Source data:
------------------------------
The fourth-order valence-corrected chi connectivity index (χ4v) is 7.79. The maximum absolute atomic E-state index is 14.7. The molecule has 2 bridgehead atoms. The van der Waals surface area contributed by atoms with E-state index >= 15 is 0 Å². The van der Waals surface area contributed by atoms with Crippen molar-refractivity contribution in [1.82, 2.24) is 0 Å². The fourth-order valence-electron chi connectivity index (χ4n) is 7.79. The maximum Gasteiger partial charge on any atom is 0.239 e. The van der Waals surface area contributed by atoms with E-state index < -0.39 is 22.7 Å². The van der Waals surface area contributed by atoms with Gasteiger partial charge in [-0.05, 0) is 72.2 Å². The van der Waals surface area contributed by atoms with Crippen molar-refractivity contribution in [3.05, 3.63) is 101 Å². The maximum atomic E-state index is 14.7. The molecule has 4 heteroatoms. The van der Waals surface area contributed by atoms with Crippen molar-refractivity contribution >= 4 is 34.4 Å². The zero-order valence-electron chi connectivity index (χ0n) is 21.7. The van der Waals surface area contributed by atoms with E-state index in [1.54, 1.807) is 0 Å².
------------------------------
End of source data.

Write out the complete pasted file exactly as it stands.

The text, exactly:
The fourth-order valence-corrected chi connectivity index (χ4v) is 7.79. The maximum absolute atomic E-state index is 14.7. The molecule has 2 bridgehead atoms. The van der Waals surface area contributed by atoms with E-state index >= 15 is 0 Å². The van der Waals surface area contributed by atoms with Crippen molar-refractivity contribution in [1.82, 2.24) is 0 Å². The fourth-order valence-electron chi connectivity index (χ4n) is 7.79. The maximum Gasteiger partial charge on any atom is 0.239 e. The van der Waals surface area contributed by atoms with E-state index < -0.39 is 22.7 Å². The van der Waals surface area contributed by atoms with Gasteiger partial charge in [-0.05, 0) is 72.2 Å². The van der Waals surface area contributed by atoms with Crippen molar-refractivity contribution in [3.05, 3.63) is 101 Å². The maximum atomic E-state index is 14.7. The molecule has 4 heteroatoms. The van der Waals surface area contributed by atoms with Crippen molar-refractivity contribution >= 4 is 34.4 Å². The zero-order valence-electron chi connectivity index (χ0n) is 21.7. The van der Waals surface area contributed by atoms with E-state index in [1.54, 1.807) is 0 Å².